If I’m going to weigh in on the Penn State mess that you’ve no doubt heard about by now that has led to the firing of college football legend Joe Paterno, I have to preface my article by saying three things.
First, people accused of crimes in America are innocent until proven guilty in a court of law. Twenty-four hour tabloid journalism hasn’t changed that fact, and we would do well to remember it. For the record, everyone who has been arrested in the Sandusky fiasco has claimed innocence.
Second, I usually don’t like calling for people’s jobs, even those of public figures. I think people do it way too often for silly reasons because it doesn’t cost them anything to do so. Even public figures have lives to live and families to feed. Demanding strangers be fired is easy. Making the hard decisions is not so easy.
Third, and with the first statement in full view, I’m going to proceed with the assumption the Pennsylvania police and grand jury were justified when they indicted former Penn State defensive coordinator Jerry Sandusky for, among other charges, 15 counts of child molestation over eight years, with at least one instance allegedly witnessed on school property.
With all that said, I have one message for the Board of Regents at Penn State University: You did the right thing firing school president Graham Spanier and head football coach Joe Paterno. You had one chance to get out in front of this thing, and you did.
Make no mistake. Paterno should not have survived this debacle in my opinion. The 84 year-old ball coach is going to end his career on the worst possible note. But don’t forget that Spanier was informed of the alleged incidents around the same time as then athletic director Tim Curley and former senior vice president Gary Schultz, both of whom are currently out of a job and under indictments for perjury.
I’m glad the university president didn’t get to fly under the radar. Much like U.S. Attorney General Eric Holder and the Fast and Furious weapons debacle, Spanier was in charge when everything went down. Like Holder, he either had no control of the men underneath him, or he purposefully turned a blind eye to illegal activity. Like Holder, he was either complicit or inept. Like Holder, Spanier should have been unceremoniously canned.
Penn State had only one chance to do the right thing and salvage its reputation, but that could not have happened with the current figureheads in place.
According to police, Paterno did not call the authorities himself or use his public position to stand on behalf of children reportedly abused under his tenure. He simply told his superior.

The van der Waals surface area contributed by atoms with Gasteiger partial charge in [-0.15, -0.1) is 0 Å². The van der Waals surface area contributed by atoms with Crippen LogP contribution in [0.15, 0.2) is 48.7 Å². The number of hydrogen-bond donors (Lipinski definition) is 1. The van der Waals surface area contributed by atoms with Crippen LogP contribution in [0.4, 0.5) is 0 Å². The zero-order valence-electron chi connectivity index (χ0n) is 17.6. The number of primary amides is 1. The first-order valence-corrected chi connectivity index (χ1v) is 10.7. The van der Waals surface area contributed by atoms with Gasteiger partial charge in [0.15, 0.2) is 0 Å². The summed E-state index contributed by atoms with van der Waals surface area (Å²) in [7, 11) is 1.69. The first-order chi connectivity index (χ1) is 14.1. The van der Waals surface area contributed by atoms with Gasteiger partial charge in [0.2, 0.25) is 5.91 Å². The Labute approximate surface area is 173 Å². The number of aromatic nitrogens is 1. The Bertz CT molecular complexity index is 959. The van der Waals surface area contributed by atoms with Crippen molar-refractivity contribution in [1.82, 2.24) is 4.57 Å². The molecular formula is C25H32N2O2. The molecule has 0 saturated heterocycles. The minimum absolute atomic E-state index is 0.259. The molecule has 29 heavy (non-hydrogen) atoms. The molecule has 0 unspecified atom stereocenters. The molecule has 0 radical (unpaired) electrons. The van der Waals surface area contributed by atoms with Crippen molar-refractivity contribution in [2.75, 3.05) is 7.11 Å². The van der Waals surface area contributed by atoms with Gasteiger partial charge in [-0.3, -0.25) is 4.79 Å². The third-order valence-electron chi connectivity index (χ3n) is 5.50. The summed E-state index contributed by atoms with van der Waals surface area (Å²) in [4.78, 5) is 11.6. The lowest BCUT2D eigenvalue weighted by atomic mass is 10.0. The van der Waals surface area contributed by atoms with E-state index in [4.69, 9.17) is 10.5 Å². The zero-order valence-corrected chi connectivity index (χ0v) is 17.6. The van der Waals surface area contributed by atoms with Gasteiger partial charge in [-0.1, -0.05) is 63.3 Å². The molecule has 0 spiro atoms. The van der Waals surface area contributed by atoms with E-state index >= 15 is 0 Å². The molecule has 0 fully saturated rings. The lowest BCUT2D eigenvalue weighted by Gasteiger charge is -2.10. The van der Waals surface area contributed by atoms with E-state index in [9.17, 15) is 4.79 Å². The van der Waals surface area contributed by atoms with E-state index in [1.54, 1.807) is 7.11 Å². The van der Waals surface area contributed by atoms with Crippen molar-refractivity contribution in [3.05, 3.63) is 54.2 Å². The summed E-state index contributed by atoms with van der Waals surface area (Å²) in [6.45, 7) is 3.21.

When a graduate assistant walked in on a child rape in progress in a university shower in 2002 and went straight to JoePa, the coach told Curley and left it at that.
In fact, according to the grand jury indictment, no one from the university attempted to identify the child in question or contact officials.
State Police Commissioner Frank Noonan said that Paterno and others within the administration did not break any laws by failing to report the incident. Noonan, however, was careful to publically remind administrators of “the moral requirements for a human being that knows of sexual things that are taking place with a child,” Noonan said. “I think you have the moral responsibility … whether you’re a football coach or a university president or the guy sweeping the building. I think you have a moral responsibility to call us. It is a case about children who have had their innocence stolen from them, in a culture that did nothing to stop it or prevent it from happening to others.”
According to police, Sandusky’s alleged abuse of young boys continued for six years after administrators, including Paterno and Spanier, decided to pass the buck instead of calling the cops. They turned a blind eye and allowed Sandusky to hang around instead of sounding the alarm. Although they are not implicit in Sandusky’s alleged crimes, they allowed the opportunity for abuse to continue. Spanier was at the helm of the ship. Spanier was rightfully thrown overboard with everyone else.
JoePa wants us to think he is shocked and was fooled by Sandusky as if this is the first he has heard of this. Some fans mourn that this story came out the same year JoePa broke Eddie Robinson’s record for the most wins as a NCAA Division I football coach.
Don’t forget that JoePa has been testifying to the grand jury since more than a year ago, and the incident about which he and President Spanier are being criticized occurred nine years ago.
Meanwhile, Yahoo! Sports’ Dan Wetzel reported Monday Sandusky was seen working out in the Penn State weight room last week. This hardly sounds like a guy banned from all association with the program. University officials, from Spanier to Paterno, have been blissfully (and I believe purposefully) ignorant.
Plausible deniability, however, is precisely what JoePa and Spanier wish to claim. The truth is, they didn’t know because they didn’t want to know. And because Penn St.’s administration cared more about building a monster football program than being morally accountable, they created an atmosphere of enabling that allowed more children to be abused on their watch. It was up to administration, then, to clean house.
It was time for everyone to go. Sandusky, Curley, Schultz, Spanier, Paterno and anyone else who knew about this and didn’t do everything possible to stop it. It’s the only way Penn State could wipe the slate clean and move on.